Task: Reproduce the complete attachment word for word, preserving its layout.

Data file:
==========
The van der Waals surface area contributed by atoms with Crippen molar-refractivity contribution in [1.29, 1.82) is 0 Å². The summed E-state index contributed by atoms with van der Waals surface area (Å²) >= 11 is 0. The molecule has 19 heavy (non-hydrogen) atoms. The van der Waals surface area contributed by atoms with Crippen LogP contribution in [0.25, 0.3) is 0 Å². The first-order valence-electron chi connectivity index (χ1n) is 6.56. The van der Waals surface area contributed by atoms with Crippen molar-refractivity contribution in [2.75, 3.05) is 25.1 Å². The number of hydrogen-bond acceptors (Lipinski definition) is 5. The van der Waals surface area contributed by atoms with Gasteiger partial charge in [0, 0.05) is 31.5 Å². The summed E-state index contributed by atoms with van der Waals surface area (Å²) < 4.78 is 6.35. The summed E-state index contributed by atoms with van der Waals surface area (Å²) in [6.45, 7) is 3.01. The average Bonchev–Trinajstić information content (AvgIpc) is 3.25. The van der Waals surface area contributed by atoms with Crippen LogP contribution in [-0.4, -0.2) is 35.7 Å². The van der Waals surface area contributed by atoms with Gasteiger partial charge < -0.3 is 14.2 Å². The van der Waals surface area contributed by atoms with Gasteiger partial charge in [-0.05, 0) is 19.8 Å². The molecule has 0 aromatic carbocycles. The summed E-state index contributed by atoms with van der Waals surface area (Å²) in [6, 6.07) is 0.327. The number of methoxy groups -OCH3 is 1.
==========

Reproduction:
The van der Waals surface area contributed by atoms with Crippen molar-refractivity contribution in [1.29, 1.82) is 0 Å². The summed E-state index contributed by atoms with van der Waals surface area (Å²) >= 11 is 0. The molecule has 19 heavy (non-hydrogen) atoms. The van der Waals surface area contributed by atoms with Crippen LogP contribution in [0.25, 0.3) is 0 Å². The first-order valence-electron chi connectivity index (χ1n) is 6.56. The van der Waals surface area contributed by atoms with Crippen molar-refractivity contribution in [2.75, 3.05) is 25.1 Å². The number of hydrogen-bond acceptors (Lipinski definition) is 5. The van der Waals surface area contributed by atoms with Gasteiger partial charge in [0, 0.05) is 31.5 Å². The summed E-state index contributed by atoms with van der Waals surface area (Å²) < 4.78 is 6.35. The summed E-state index contributed by atoms with van der Waals surface area (Å²) in [6.45, 7) is 3.01. The average Bonchev–Trinajstić information content (AvgIpc) is 3.25. The van der Waals surface area contributed by atoms with Crippen LogP contribution in [-0.4, -0.2) is 35.7 Å². The van der Waals surface area contributed by atoms with Gasteiger partial charge < -0.3 is 14.2 Å². The van der Waals surface area contributed by atoms with Gasteiger partial charge in [-0.05, 0) is 19.8 Å². The molecule has 0 aromatic carbocycles. The summed E-state index contributed by atoms with van der Waals surface area (Å²) in [6, 6.07) is 0.327. The number of methoxy groups -OCH3 is 1.